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How to Clean and Maintain a Pocket Knife

With proper care and attention, any pocket knife — even the cheap ones — can become a generational heirloom.

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Chase Pellerin

Pocket knives, like quality leather boots and cast iron pans, possess inherent longevity. That goes for cheap knives too — even a $15 folder purchased at a hardware store can become a multi-generational hand-me-down, but only if it’s properly cared for. Neglect a blade for too long, and it’ll be vulnerable to rust, and possibly fail when needed most.

Luckily, pocket knife care and maintenance is simple. Ryan Coulter of the James Brand sums up the methodology best: “Keep it sharp, keep it clean, keep it lubed, keep it tight.” Here’s how to do all four.

Keep It Sharp

There are many different methods and tools for sharpening knives. You don’t have to get overly scientific about it to achieve a fine blade edge though. Most knife sharpeners come with a variety of surfaces — the general rule here is to start the coarsest surface, like a diamond plate, and work your way down to finer surfaces like a ceramic rod (or a leather strop to finish). If the DIY method is too intimidating, professional sharpening services aren’t too difficult to find — some, like Knife Aid, will even do it through the mail.

CRKT Knife Maintenance Tool

This keychain-sized tool includes a tungsten carbide sharpener and a ceramic honing edge. It also comes with T6 and T8 Torx drivers that work with the most widely-used screws in pocket knives.

Price: $20


Work Sharp Field Sharpener

The Work Sharp Field Sharpener includes a coarse diamond plate, a fine diamond plate, a large ceramic rod, a small ceramic rod (which is good for working on serrated blades) and a leather strop, all in a small package.

Price: $30


Spyderco Tri-Angle Sharpmaker

Spyderco’s Sharpmaker is one of the most popular small-sized sharpening devices (Sal Glesser, the company’s founder, started with sharpeners before making knives). It uses a base and various sets of ceramic and stone rods.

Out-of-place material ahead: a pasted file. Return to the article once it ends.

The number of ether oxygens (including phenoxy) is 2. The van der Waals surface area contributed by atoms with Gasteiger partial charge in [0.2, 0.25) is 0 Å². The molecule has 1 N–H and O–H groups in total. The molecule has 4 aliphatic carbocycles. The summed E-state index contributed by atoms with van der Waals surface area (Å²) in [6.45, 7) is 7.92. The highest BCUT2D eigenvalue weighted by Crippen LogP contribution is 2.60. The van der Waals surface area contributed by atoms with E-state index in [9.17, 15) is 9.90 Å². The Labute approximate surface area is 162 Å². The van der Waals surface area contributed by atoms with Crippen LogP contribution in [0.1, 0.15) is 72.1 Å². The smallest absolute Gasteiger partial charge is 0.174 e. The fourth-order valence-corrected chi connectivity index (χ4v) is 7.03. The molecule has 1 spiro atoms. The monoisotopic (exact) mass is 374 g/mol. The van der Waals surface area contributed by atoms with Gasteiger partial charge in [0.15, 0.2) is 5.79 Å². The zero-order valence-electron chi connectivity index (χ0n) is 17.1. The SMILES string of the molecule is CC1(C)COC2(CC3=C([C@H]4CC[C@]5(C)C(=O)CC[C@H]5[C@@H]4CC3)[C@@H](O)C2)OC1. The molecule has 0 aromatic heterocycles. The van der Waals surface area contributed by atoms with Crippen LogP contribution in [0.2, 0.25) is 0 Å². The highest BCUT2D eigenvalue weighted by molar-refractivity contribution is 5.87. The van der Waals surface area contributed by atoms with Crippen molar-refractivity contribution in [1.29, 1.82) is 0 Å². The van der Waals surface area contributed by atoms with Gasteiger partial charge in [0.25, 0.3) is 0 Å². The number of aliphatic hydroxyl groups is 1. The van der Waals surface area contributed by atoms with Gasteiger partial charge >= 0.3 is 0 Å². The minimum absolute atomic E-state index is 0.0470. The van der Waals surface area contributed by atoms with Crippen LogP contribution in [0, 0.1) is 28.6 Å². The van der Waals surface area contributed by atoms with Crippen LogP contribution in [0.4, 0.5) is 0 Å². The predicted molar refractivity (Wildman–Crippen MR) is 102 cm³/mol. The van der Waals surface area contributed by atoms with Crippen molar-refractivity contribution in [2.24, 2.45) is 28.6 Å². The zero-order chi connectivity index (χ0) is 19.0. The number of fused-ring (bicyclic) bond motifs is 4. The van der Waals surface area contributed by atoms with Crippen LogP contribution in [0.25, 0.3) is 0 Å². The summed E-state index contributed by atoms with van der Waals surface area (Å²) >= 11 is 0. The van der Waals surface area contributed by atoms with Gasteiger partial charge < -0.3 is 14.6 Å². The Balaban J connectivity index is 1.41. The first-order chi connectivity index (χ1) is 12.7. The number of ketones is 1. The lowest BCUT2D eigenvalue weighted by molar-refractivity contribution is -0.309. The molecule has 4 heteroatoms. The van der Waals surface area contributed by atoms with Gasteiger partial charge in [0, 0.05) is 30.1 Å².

Price: $74


Keep It Clean

Folding knives inevitably collect small bits of debris on the blade and in the pivot from use and storing in a pocket or elsewhere. This can prevent the knife from opening, closing or locking correctly and make for a potentially dangerous tool. The best way to keep a knife clean is to wipe it down after every use, but for the less-diligent, periodic cleanings will suffice.

Note: Don’t take apart your knife — it might void the manufacturer’s warranty.

Remove Grime

Start by removing any visible bits of dirt or other detritus from the knife’s nooks and crannies, paying particular attention to the pivot and handle. Toothpicks are particularly good at this task.

Wash the Knife

Use warm water and mild dish soap to thoroughly wash the knife. You can submerge your knife but will have to be sure that it dries completely before lubricating and storing it again. Once wet, use a toothpick, Q-tip and toothbrush to collect leftover bits and scrub away dirt.

Dry the Knife

Dry the knife with a rag or better yet, compressed air (like the kind used to clean keyboards). Leave it out to air dry completely before lubing and storing.

Keep It Lubed

Once it’s clean and dry, lubricate the knife. If you use the knife to cut food, make sure the lubricant is food-safe (like mineral oil). Use lubricant sparingly — put a drop or two on the pivot and blade and wipe it down with a microfiber cloth.

EDCi Knife Formula

EDCi was explicitly created for knives. It’s non-toxic, non-flammable and guards against corrosion.

Price: $5


Keep It Tight

Screws might come loose as you use a knife over time, so it’s a good idea to make sure all are secure regularly, and cleaning is an excellent time to do so. Nearly all pocket knives use Torx 6 and Torx 8 screws, so you’ll need a driver and bits for those (your local hardware store will have both). Apply Blue Loctite, below, to any screws that you remove to create a firm seal and prevent corrosion.

ORIA Screwdriver Set

Torx driver sets are widely available and affordable. This one comes with a complete set of bits.

Price: $16


Scout Leather Co. Hex Bit Driver

For a tool to match the quality of your blade, look to the Hex Bit Driver from Scout Leather Co. It’s made of solid machined brass or copper and includes a magnet to hold bits in place.

Price: $65


Loctite Threadlocker Blue 242

Blue Loctite creates a seal that can be easily broken the next time you need to adjust a screw or replace a part. Other sealants are made to produce a permanent seal, and if you need to adjust a screw you could end up stripping it in the effort.

Price: $6


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